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DUI Checkpoint Apps Draw Ire and Fire

DUI checkpoint apps

Shown here are screens showing the Trapster application, left, and PhantomALERT, right. (Trapster/PhantomALERT)

Want to drive drunk? There's an app for that -- a fact that has consumers concerned and politicians nationwide calling for a ban and asking questions.

If it's acceptable to get warnings about speed traps and red light cameras, for example, is it also acceptable to get warnings about police sobriety checkpoints? When does a new technology's dangers outweigh its benefits? 

On the Apple App Store at present is Buzzed for 99 cents, Checkpointer for $4.99, and Tipsy, a free app. The Android Market has Checkpoint Wingman for $1.99 and Mr. DUI, a free program. That may be changing: Last week smartphone developer Research In Motion -- which makes the Blackberry handsets -- decided to pull the plug on at least one application, PhantomAlert

The impetus for the move was a letter from four U.S. senators asking the company to remove any apps that identify the location of police DUI checkpoints. The letter was also sent to Google and Apple too, which offer similar apps for their smartphones.

A spokesman for Google said the offending apps did not appear to violate the law or the company's own rules for software developers. Apple did not return requests for comment, but when I last checked, several apps were still available on the iTunes store. And so far the programs are still available for Android phones.

According to transportation statistics, roughly 10,000 people are killed on America's roadways because of drunk driving each year. That's an astonishing statistic considering the airbags, side-curtain airbags, improved seat belts and more now in vehicles. So its not surprising that the senators complained these apps put "innocent families and children at risk."

Apps like this aren't new, of course. 

PhantomAlert unveiled a DUI checkpoint feature in the fall of 2009; it now contains a database of 500,000 locations. Some demarcate permanent radar or red-light cameras at dangerous intersections across the county. Other points of interest are submitted by drivers and mark temporary radar traps and DUI checkpoints in real time. Those spots are confirmed by other drivers, and then warnings appear on the screens of PhantomAlert users traveling in the area.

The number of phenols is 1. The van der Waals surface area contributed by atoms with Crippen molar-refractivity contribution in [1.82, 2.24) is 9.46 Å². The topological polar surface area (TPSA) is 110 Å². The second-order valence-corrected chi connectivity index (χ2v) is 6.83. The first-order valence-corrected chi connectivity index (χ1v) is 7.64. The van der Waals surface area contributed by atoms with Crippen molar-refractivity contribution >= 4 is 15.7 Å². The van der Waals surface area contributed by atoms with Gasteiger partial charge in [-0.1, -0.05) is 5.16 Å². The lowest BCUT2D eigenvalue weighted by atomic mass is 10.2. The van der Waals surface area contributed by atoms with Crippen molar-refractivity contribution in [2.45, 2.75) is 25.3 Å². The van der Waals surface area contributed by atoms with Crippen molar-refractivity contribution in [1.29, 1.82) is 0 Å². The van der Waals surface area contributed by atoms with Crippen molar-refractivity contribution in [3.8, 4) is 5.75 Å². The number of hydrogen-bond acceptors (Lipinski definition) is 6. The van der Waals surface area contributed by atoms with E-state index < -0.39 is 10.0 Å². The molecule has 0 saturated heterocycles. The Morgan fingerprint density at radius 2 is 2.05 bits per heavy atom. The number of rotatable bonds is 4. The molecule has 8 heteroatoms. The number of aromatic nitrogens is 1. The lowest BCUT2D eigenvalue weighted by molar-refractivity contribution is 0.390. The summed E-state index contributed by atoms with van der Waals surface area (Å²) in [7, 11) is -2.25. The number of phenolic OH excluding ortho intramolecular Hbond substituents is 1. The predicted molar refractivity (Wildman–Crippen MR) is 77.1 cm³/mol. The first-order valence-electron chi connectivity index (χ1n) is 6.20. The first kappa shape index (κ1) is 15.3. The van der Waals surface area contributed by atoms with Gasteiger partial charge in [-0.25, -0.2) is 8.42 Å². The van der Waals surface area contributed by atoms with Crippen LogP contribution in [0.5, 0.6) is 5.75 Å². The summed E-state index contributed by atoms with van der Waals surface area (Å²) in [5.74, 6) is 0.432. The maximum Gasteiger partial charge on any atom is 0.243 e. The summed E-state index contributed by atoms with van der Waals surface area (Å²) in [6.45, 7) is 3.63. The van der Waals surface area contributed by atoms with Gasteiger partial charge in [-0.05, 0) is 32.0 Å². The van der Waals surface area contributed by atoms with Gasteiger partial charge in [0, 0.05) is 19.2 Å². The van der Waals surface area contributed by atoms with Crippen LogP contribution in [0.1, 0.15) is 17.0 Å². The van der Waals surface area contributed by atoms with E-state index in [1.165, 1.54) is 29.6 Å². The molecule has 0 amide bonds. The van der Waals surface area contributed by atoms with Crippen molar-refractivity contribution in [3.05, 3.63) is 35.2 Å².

The idea of warning people about sobriety checkpoints seems like a bad thing, lulling drivers into thinking they can skirt the law even after they've had a few too many. But the software creators have an important point to make: The apps help law enforcement by acting as a deterrent.

"Basically, they think twice before they drink and drive," said Joe Scott, PhantomAlert's founder. He argues that some municipal police departments publicize DUI checkpoints for the same reason: to remind people to not drink and drive.

An analogous debate has arisen over red-light-camera detectors, which use a database of camera locations and correlate it with your GPS location. As you approach an intersection that has a camera, the detector beeps at you and issues a warning: "Photo enforcement!" 

This can help you avoid a ticket -- and make you aware that you are approaching a dangerous intersection requiring extra care. (I've found that I pay more attention after the alert goes off.)

This is why some cities post signs warning drivers that there are cameras at certain intersections: Attempting to hide them defeats the safety objective of preventing accidents. Yet the New York City department of transportation suggested to me that the use of red-light-camera detectors would encourage people to break the law. 

Of course, this makes no sense at all.

Barring the obvious exceptions (bank robbers and car thieves), no one wants to run a red light. When it happens, it's not intentional; it's due to inattentiveness. (The same cannot be said of speeding; when the road is clear, many of us want to get to our destination more quickly.)

So does the same argument apply to DUI checkpoint alerts? Probably not.

Publicizing sobriety checkpoint weekends, for example, can boost awareness among the driving public and make people think about designating a sober driver or planning to pay for a cab. However, it probably doesn't change the behavior of people who have an addiction to alcohol and who have been repeat DUI offenders. Indeed, for those people, a program that warns them about imminent police checks may help them avoid apprehension.

So what should we do about it? It is not illegal to use these programs, after all. But pressure to remove them may be building.

On Monday, Maryland attorney general Douglas F. Gansler and Delaware attorney general Beau Biden joined the senators and called on Apple and Google to ban DUI checkpoint alert apps. Meanwhile, proponents of the software wondered what could be next -- censoring Twitter messages about checkpoints? Banning Facebook groups that alert friends about DUI crackdowns?

What will happen to this new technology remains to be seen. But one thing is certain: No one wants drunk drivers on the road.

Follow John R. Quain on Twitter @jqontech or find more tech coverage at J-Q.com.

John R. Quain is a personal tech columnist for FoxNews.com. Follow him on Twitter @jqontech or find more tech coverage at J-Q.com.